I have been planning to go to Israel for Kosher conversion. Yet, because of my neurosis, I have not been able to work for 2 years and can not save money to go to Israel. I have been very depressed. You remind me that depression or giving up a hope is idolatry. I was losing the confidence on myself. But "our life-force is transcedent, above nature"(Hayom Yom). Just like Rabbi Moshe Bryski taught us in his lecture "The Power of Hope", I should "Hope to G-d, Chazak, strengthen in your heart, Hope to G-d"(Tehillin). I should never lose the confidence in G-d. I should never lose the trust in His Kindness.
Thank you, as always.
Kayo
Tokyo, Japan
June 21, 2009
Moses' Confidence
Thank you Rebbe, And if I remember the story accurately at the burning bush, Moshe was sooo humble that he lacked confidence in himself to lead the Israelites that he didn't even want to take on the responsibility, He actually lacked the confidence until God showed him that He was God by performing a few miracles... And Moses finally gave into God and accepted all that He said He (God) would do in helping Moses in taking charge to lead the Israelites... So it just goes to show us that with God's help we who walk in humility and lack self confidence can attain confidence in G-d by hearing and listening to G-d through Torah, and can be confident He will do for us as He has promised.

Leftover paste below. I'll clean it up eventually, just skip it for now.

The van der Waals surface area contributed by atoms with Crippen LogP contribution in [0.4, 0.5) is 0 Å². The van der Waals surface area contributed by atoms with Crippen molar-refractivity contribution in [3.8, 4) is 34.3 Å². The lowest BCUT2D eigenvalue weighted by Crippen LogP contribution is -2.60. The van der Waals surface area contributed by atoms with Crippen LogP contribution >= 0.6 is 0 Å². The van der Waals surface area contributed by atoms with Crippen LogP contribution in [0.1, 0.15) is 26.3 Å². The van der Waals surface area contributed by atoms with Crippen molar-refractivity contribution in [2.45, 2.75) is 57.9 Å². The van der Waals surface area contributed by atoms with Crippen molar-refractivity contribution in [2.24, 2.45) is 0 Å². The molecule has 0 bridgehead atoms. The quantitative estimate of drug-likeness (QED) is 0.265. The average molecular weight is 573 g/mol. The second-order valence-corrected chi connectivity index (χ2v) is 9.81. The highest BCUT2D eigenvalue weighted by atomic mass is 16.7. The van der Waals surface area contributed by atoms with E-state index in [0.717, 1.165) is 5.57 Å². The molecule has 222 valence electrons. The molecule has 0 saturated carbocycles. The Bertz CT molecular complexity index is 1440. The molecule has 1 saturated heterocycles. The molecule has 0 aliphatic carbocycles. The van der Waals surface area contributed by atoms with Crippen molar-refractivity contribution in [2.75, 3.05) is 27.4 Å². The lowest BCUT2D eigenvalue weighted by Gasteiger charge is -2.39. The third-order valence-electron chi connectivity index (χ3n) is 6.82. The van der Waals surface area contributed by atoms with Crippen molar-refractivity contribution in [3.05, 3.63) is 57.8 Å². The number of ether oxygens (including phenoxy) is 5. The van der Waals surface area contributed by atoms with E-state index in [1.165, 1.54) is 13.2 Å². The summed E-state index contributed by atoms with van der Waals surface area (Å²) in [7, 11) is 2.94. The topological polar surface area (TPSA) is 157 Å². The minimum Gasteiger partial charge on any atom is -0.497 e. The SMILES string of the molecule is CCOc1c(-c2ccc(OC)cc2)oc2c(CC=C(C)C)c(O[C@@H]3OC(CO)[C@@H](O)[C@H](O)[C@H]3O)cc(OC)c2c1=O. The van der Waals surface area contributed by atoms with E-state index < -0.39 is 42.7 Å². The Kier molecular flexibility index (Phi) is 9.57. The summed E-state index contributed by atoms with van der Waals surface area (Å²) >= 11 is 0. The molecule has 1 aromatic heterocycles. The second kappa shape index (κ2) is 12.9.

Anonymous
Milwaukee, WI
November 1, 2007
Words
Magnificent!!! I always find The Rebbe's word's of comfort and find them to say exactly what I need to hear at the exact time I need to hear it.

“There are stars who's light only reaches the earth long after they have fallen appart. There are people who's remembrance gives light in this world, long after they have passed away. This light shines in our darkest nights on the road we must follow.” The Talmud
Eric Sander Kingston
West Bloomfield, MI